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OTR's Play Library offers toys and games on loan, helps Cincy settle into global sharing economy

Julia Rose Fischer was working for a toymaker in L.A. when she got the idea for the Play Library.

Toy libraries work like book libraries, in that patrons borrow and return items.

The Cincinnati Public Library now operates four MakerSpaces within the district.

The Play Library brings residents together through play and lets parents try before buying.

The Play Library will open as a standalone store after trying out the concept at People's Liberty.

Kids get the chance to try out toys they might not have access to otherwise.

Children interact together at the Play Library.

Children learn a variety of valuable life skills through play.


On March 15, Over-the-Rhine will welcome a playful new member to its family of innovative businesses, as the Play Library — a loan library for toys and games — opens two blocks from Washington Park and just steps from the streetcar stop at Liberty and Elm.

“Librarian” Julia Rose Fischer is excited to welcome children of all ages, and she knows toys. Originally from New York City, she worked in Los Angeles after college, designing for retailers with low price points. She was feeling disappointed with the quality of the low-cost materials when the idea for the Play Library came to her.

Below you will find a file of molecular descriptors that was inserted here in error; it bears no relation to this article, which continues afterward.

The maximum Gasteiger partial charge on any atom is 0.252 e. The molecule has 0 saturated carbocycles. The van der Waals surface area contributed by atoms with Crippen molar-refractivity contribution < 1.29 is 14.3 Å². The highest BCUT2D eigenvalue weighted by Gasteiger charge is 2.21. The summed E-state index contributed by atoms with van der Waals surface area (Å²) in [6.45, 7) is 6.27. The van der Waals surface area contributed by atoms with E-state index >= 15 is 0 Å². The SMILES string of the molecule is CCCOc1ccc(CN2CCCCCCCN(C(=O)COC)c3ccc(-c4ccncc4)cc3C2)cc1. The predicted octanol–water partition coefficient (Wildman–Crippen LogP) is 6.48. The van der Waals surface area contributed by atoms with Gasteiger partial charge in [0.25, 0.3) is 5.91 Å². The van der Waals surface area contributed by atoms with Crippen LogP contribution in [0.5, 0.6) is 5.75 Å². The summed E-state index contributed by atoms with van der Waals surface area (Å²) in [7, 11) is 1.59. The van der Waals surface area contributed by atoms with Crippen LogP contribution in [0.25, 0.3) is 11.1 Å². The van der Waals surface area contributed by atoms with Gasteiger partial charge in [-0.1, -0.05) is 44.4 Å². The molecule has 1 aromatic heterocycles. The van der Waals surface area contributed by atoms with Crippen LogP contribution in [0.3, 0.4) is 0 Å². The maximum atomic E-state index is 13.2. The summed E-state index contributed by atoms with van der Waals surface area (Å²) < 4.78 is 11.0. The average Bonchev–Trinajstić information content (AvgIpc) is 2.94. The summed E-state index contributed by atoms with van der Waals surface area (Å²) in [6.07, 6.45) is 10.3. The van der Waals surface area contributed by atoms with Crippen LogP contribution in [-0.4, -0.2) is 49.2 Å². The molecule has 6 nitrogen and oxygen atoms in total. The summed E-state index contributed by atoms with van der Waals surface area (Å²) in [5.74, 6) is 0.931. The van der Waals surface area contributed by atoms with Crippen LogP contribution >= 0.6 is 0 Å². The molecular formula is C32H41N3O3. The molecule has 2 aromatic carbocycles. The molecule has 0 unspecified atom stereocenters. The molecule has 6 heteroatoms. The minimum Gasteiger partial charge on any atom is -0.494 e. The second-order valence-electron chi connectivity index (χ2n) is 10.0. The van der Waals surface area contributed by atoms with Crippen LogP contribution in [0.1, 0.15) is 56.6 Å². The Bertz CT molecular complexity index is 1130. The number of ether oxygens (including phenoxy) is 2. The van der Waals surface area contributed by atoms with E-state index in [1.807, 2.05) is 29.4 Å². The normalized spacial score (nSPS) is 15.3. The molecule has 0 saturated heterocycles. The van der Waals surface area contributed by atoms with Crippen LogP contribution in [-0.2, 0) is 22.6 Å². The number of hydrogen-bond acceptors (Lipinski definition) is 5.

She remembers: “It was around the time when all these share models like Airbnb were getting popular, and I thought, ‘Wouldn’t it be cool if everyone, no matter what your finances, could have access to really cool, high-quality toys by sharing them?’”

Fischer soon learned hers wasn’t a totally new idea. Toy libraries are fairly common in places like Australia and the United Kingdom, where they are publicly funded. The model exists in the United States, but is often exclusive to schools or organizations that serve children with special needs.